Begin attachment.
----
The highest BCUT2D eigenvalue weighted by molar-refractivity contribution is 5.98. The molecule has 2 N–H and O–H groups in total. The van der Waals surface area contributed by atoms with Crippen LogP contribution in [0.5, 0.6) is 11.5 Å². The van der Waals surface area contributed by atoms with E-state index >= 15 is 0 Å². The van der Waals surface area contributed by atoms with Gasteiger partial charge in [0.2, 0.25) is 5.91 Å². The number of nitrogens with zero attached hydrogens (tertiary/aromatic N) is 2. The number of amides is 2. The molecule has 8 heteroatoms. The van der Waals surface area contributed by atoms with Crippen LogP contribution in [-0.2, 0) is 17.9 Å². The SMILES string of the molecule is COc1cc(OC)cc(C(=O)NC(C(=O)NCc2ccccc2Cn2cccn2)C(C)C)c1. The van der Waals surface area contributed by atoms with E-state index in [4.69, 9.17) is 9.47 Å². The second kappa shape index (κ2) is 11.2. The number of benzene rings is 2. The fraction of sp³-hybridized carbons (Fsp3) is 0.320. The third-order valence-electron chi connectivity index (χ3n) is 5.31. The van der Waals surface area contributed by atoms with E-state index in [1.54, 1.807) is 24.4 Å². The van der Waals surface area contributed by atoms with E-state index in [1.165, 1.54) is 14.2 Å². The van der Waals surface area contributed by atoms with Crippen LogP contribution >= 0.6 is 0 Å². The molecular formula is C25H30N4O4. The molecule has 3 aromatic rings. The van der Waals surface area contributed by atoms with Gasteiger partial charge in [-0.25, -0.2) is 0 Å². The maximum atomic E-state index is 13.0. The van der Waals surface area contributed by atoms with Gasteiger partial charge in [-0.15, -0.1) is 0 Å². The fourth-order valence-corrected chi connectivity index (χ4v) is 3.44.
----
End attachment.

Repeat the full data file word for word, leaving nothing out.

The highest BCUT2D eigenvalue weighted by molar-refractivity contribution is 5.98. The molecule has 2 N–H and O–H groups in total. The van der Waals surface area contributed by atoms with Crippen LogP contribution in [0.5, 0.6) is 11.5 Å². The van der Waals surface area contributed by atoms with E-state index >= 15 is 0 Å². The van der Waals surface area contributed by atoms with Gasteiger partial charge in [0.2, 0.25) is 5.91 Å². The number of nitrogens with zero attached hydrogens (tertiary/aromatic N) is 2. The number of amides is 2. The molecule has 8 heteroatoms. The van der Waals surface area contributed by atoms with Crippen LogP contribution in [-0.2, 0) is 17.9 Å². The SMILES string of the molecule is COc1cc(OC)cc(C(=O)NC(C(=O)NCc2ccccc2Cn2cccn2)C(C)C)c1. The van der Waals surface area contributed by atoms with E-state index in [4.69, 9.17) is 9.47 Å². The second kappa shape index (κ2) is 11.2. The number of benzene rings is 2. The fraction of sp³-hybridized carbons (Fsp3) is 0.320. The third-order valence-electron chi connectivity index (χ3n) is 5.31. The van der Waals surface area contributed by atoms with E-state index in [1.54, 1.807) is 24.4 Å². The van der Waals surface area contributed by atoms with E-state index in [1.165, 1.54) is 14.2 Å². The van der Waals surface area contributed by atoms with Crippen LogP contribution >= 0.6 is 0 Å². The molecular formula is C25H30N4O4. The molecule has 3 aromatic rings. The van der Waals surface area contributed by atoms with Gasteiger partial charge in [-0.25, -0.2) is 0 Å². The maximum atomic E-state index is 13.0. The van der Waals surface area contributed by atoms with Gasteiger partial charge in [-0.15, -0.1) is 0 Å². The fourth-order valence-corrected chi connectivity index (χ4v) is 3.44.